One industry stakeholder submitted new bioaccumulation and toxicity data on the substance Phosphonic acid, [[3,5-bis(1,1-dimethylethyl)-4-hydroxyphenyl]methyl]-, monoethyl ester, calcium salt (2:1) [CAS Registry No. 65140-91-2], originally subject to this significant new activity Notice of Intent.

  • After evaluation of this new data, this substance is not included in the orders.

One industry stakeholder stated that significant new activity provisions on one of the four substances would be equivalent to a ban on the substance use.

  • Environment Canada has concerns with the hazard characteristics of the substance (persistence, bioaccumulation and inherent toxicity). Since we have limited information and the substance was not in commerce in 2006, it was decided to move forward with the Significant New Activity provisions for this substance. In the case where a person would want to use the substance in the future, this person (notifier) would be subject to notification requirements following the publication of the Significant New Activity orders. This will trigger a full assessment of the substance, and does not constitute a ban.

Implementation, enforcement and service standards

Since the orders are made under CEPA 1999, enforcement officers will, if and when verifying compliance with the requirements set out in the orders, apply the guiding principles set out in the Compliance and Enforcement Policy implemented under the Act. The Policy also sets out the range of possible responses to violations, including warnings, directions, environmental protection compliance orders, ticketing, ministerial orders, injunctions, prosecution, and environmental protection alternative measures (which are an alternative to a court trial after the laying of charges for a contravention to CEPA 1999). In addition, the Policy explains when Environment Canada will resort to civil suits by the Crown for costs recovery.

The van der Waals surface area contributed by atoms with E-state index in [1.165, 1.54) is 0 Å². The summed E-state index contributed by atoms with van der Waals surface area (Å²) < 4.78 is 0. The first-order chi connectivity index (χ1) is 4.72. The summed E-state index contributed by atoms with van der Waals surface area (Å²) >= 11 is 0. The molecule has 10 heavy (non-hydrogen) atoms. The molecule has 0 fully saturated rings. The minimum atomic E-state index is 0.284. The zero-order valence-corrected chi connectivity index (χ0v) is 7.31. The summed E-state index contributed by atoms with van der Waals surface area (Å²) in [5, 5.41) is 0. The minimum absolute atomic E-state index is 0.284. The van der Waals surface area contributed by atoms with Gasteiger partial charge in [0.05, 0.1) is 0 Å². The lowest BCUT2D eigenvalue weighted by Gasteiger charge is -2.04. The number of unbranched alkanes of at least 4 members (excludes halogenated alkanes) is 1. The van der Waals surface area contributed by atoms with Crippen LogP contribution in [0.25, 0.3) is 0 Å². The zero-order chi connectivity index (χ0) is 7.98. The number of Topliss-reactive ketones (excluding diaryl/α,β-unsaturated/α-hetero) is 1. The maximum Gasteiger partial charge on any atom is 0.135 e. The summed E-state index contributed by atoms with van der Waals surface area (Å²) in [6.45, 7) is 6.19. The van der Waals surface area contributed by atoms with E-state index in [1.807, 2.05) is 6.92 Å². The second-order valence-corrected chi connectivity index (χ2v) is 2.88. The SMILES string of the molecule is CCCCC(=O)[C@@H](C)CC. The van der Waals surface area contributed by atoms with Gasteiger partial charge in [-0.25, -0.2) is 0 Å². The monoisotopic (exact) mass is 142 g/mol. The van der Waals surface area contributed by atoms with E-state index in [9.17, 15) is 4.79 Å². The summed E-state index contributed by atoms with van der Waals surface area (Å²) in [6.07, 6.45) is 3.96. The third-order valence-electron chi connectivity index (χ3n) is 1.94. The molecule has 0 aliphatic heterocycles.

When, following an inspection or an investigation, an enforcement officer discovers an alleged violation, the officer will choose the appropriate enforcement action based on the following factors:

  • Nature of the alleged violation: This includes consideration of the damage, the intent of the alleged violator, whether it is a repeat violation, and whether an attempt has been made to conceal information or otherwise subvert the objectives and requirements of the Act.
  • Effectiveness in achieving the desired result with the alleged violator: The desired result is compliance within the shortest possible time and with no further repetition of the violation. Factors to be considered include the violator’s history of compliance with the Act, willingness to co-operate with enforcement officers, and evidence of corrective action already taken.
  • Consistency: Enforcement officers will consider how similar situations have been handled in determining the measures to be taken to enforce the Act.

Since these orders delete three substances from Part 1 and add them to Part 2 of the Domestic Substances List, developing an implementation plan and a compliance strategy and establishing a service standard are not considered necessary.

Contact

Mark Burgham
Acting Executive Director
Program Development and Engagement Division
Environment Canada
Gatineau, Quebec
K1A 0H3
Telephone: 819-956-9313 or 1-888-228-0530
Fax: 819-953-7155
Email: existing.substances.existantes@ec.gc.ca

Footnote a
SOR/94-311

Footnote b
S.C. 1999, c. 33

Footnote c
S.C. 1999, c. 33

Footnote d
S.C. 1999, c. 33

Footnote 1
SOR/94-311